A sergeant-major of the infantry came creeping up. He looked as if demented, his eyes were bloodshot. "You're a sapper?" "Yes," "Advance!" "Alone?" "We're coming along!" We had to roar at each other in order to make ourselves understood in the deafening, confounded row. Another sapper lay beside me. When the sergeant-major saw that he could do nothing with me he turned to the other fellow. That man motioned to him to desist, but the sergeant-major got ever more insistent, until the sapper showed him his dagger, and then our superior slung his book. Some twenty hand grenades were lying in front of us. Ten of them I had attached to my belt for all emergencies. I said to myself that if all of them exploded there would not be much left of me. I had a lighted cigar in my mouth. I lit one bomb after the other and threw them over to some Frenchmen who were working a machine-gun in front of me, behind a heap of stones. All around me the bullets of the machine-guns were splitting the stones. I had already thrown four grenades, but all of them had overshot the mark. I took some stones and threw them to find out how far I would have to throw in order to hit the fire spitting machine in front. My aim got more accurate each time until I hit the barrel of the gun. "If it had only been a hand grenade," I thought. An infantryman close to me was shot through the shell of one ear, half of which was cut in pieces; the blood was streaming down his neck. I had no more material for bandaging except some wadding, which I attached to his wound. In my pocket I had a roll of insulating ribbon, rubber used to insulate wires; with that I bandaged him. He pointed to the machine-gun. Thereupon I gave him my cigar, telling him to keep it well alight so as to make the fuse which I desired to light by it burn well. In quick succession I threw six hand grenades. I don't know how many of them took effect, but the rags of uniforms flying about and a demolished machine-gun said enough. When we advanced later on I observed three dead men lying round the machine-gun.



That was only one example of the usual, daily occurrences that happen day and night, again and again and everywhere, and the immense number of such actions of individual soldiers makes the enormous loss of human life comprehensible.



We were still lying there without proceeding to the attack. Again ammunition was brought up by ropes from the rear. A hand grenade duel ensued; hundreds of hand grenades were thrown by both sides. Things could not go on long like that; we felt that something was bound to happen. Without receiving an order and yet as if by command we all jumped up and advanced with the dagger in our hands right through the murderous fire, and engaged in the maddest hand to hand fighting. The daggers, sharp as razors, were plunged into head after head, chest after chest. One stood on corpses in order to make other men corpses. New enemies came running up. One had scarcely finished with one when three more appeared on the scene.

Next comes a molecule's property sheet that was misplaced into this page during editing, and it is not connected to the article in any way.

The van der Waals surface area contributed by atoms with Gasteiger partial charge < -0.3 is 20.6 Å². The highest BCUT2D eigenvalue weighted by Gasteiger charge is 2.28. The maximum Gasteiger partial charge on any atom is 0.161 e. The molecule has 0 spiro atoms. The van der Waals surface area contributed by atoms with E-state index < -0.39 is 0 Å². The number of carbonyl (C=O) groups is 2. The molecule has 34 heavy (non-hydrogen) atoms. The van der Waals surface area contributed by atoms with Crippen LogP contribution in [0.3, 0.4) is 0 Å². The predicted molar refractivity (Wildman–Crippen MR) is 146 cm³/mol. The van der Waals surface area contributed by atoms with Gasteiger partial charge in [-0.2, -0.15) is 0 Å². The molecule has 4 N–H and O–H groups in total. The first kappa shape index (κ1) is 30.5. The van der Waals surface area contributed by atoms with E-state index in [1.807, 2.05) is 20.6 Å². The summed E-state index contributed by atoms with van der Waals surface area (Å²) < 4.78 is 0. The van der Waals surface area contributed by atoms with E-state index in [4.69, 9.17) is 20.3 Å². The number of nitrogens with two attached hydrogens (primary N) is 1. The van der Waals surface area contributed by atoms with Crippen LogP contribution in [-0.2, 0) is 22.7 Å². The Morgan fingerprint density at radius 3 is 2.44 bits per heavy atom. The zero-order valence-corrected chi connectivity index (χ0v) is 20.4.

We, too, got reinforcements. One continued to murder and expected to be struck down oneself the next moment. One did not care a cent for one's life, but fought like an animal. I stumbled and fell on the stones. At that very moment I caught sight of a gigantic Frenchman before me who was on the point of bringing his sapper's spade down on me. I moved aside with lightning speed, and the blow fell upon the stone. In a moment my dagger was in his stomach more than up to the hilt. He went down with a horrible cry, rolling in his blood in maddening pain. I put the bloody dagger back in my boot and took hold of the spade. All around me I beheld new enemies. The spade I found to be a handy weapon. I hit one opponent between head and shoulder. The sharp spade half went through the body; I heard the cracking of the bones that were struck. Another enemy was close to me. I dropped the spade and took hold of my dagger again. All happened as in a flash. My opponent struck me in the face, and the blood came pouring out of my mouth and nose. We began to wrestle with each other. I had the dagger in my right hand. We had taken hold of each other round the chest. He was no stronger than myself, but he held me as firmly as I held him. We tried to fight each other with our teeth. I had the dagger in my hand, but could not strike. Who was it to be? He or I? One of us two was sure to go down. I got the dagger in such a position that its point rested on his back. Then I pressed his trembling body still more firmly to myself. He fastened his teeth in my shaggy beard, and I felt a terrible pain. I pressed him still more firmly so that his ribs almost began to crack and, summoning all my strength, I pushed the dagger into the right side of his back, just below the shoulderblade. In frightful pain he turned himself round several times, fell on his face, and lay groaning on the ground. I withdrew my dagger; he bled to death like many thousands.



We had pushed back the French for some yards when we received strong assistance. After a short fight the enemy turned and fled, and we followed him as far as the southern edge of the village. There the French made a counterattack with fresh bodies of men and threw us back again for some 50 yards. Then the attack was halted, and we found ourselves again where we had been at the beginning of that four days' slaughter. Thousands of corpses were covering the ruins of Vauquois, all sacrificed in vain.